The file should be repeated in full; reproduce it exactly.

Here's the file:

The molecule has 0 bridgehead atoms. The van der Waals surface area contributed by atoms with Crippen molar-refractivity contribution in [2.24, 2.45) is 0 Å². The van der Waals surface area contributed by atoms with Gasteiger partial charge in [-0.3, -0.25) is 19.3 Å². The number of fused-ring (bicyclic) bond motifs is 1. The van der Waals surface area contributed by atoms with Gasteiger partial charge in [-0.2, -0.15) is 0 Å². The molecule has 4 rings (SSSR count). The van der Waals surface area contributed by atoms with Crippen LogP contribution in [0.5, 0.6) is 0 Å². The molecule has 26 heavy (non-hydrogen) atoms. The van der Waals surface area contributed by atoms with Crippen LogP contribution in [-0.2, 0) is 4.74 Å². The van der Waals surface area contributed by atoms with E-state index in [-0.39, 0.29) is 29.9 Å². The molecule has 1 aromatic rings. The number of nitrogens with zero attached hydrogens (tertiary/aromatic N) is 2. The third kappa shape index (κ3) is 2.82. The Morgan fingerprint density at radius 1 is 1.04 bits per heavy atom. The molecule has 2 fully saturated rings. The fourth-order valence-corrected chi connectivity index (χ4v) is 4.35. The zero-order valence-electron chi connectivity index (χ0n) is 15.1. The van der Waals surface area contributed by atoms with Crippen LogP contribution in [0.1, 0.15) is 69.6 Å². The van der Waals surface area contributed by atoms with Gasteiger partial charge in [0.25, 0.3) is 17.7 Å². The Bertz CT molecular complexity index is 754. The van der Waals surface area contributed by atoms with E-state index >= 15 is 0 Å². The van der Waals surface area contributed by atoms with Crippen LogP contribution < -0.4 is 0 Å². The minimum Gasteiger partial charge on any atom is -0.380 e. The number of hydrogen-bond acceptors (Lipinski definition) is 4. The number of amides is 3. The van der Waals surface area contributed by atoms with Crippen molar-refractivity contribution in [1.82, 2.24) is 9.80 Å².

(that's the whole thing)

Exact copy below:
The molecule has 0 bridgehead atoms. The van der Waals surface area contributed by atoms with Crippen molar-refractivity contribution in [2.24, 2.45) is 0 Å². The van der Waals surface area contributed by atoms with Gasteiger partial charge in [-0.3, -0.25) is 19.3 Å². The number of fused-ring (bicyclic) bond motifs is 1. The van der Waals surface area contributed by atoms with Gasteiger partial charge in [-0.2, -0.15) is 0 Å². The molecule has 4 rings (SSSR count). The van der Waals surface area contributed by atoms with Crippen LogP contribution in [0.5, 0.6) is 0 Å². The molecule has 26 heavy (non-hydrogen) atoms. The van der Waals surface area contributed by atoms with Crippen LogP contribution in [-0.2, 0) is 4.74 Å². The van der Waals surface area contributed by atoms with E-state index in [-0.39, 0.29) is 29.9 Å². The molecule has 1 aromatic rings. The number of nitrogens with zero attached hydrogens (tertiary/aromatic N) is 2. The third kappa shape index (κ3) is 2.82. The Morgan fingerprint density at radius 1 is 1.04 bits per heavy atom. The molecule has 2 fully saturated rings. The fourth-order valence-corrected chi connectivity index (χ4v) is 4.35. The zero-order valence-electron chi connectivity index (χ0n) is 15.1. The van der Waals surface area contributed by atoms with Crippen LogP contribution in [0.1, 0.15) is 69.6 Å². The van der Waals surface area contributed by atoms with Gasteiger partial charge in [0.25, 0.3) is 17.7 Å². The Bertz CT molecular complexity index is 754. The van der Waals surface area contributed by atoms with E-state index >= 15 is 0 Å². The van der Waals surface area contributed by atoms with Crippen LogP contribution < -0.4 is 0 Å². The minimum Gasteiger partial charge on any atom is -0.380 e. The number of hydrogen-bond acceptors (Lipinski definition) is 4. The number of amides is 3. The van der Waals surface area contributed by atoms with Crippen molar-refractivity contribution in [1.82, 2.24) is 9.80 Å².